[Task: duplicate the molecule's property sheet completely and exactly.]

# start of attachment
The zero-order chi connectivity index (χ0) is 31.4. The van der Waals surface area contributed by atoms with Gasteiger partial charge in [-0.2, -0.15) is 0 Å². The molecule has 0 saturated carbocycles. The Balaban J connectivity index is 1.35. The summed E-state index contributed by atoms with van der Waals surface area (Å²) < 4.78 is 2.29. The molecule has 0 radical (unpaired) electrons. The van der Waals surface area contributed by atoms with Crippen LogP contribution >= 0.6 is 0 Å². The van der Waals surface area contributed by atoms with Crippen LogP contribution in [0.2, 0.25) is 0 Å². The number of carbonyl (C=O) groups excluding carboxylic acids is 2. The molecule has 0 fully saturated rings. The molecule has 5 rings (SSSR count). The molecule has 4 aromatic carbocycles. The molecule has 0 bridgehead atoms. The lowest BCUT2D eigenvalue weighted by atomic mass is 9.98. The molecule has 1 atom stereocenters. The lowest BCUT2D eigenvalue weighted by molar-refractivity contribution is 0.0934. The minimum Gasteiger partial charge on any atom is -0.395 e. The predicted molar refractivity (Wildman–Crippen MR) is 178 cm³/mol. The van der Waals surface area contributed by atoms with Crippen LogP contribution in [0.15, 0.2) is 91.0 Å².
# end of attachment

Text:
The zero-order chi connectivity index (χ0) is 31.4. The van der Waals surface area contributed by atoms with Gasteiger partial charge in [-0.2, -0.15) is 0 Å². The molecule has 0 saturated carbocycles. The Balaban J connectivity index is 1.35. The summed E-state index contributed by atoms with van der Waals surface area (Å²) < 4.78 is 2.29. The molecule has 0 radical (unpaired) electrons. The van der Waals surface area contributed by atoms with Crippen LogP contribution >= 0.6 is 0 Å². The van der Waals surface area contributed by atoms with Crippen LogP contribution in [0.2, 0.25) is 0 Å². The number of carbonyl (C=O) groups excluding carboxylic acids is 2. The molecule has 0 fully saturated rings. The molecule has 5 rings (SSSR count). The molecule has 4 aromatic carbocycles. The molecule has 0 bridgehead atoms. The lowest BCUT2D eigenvalue weighted by atomic mass is 9.98. The molecule has 1 atom stereocenters. The lowest BCUT2D eigenvalue weighted by molar-refractivity contribution is 0.0934. The minimum Gasteiger partial charge on any atom is -0.395 e. The predicted molar refractivity (Wildman–Crippen MR) is 178 cm³/mol. The van der Waals surface area contributed by atoms with Crippen LogP contribution in [0.15, 0.2) is 91.0 Å².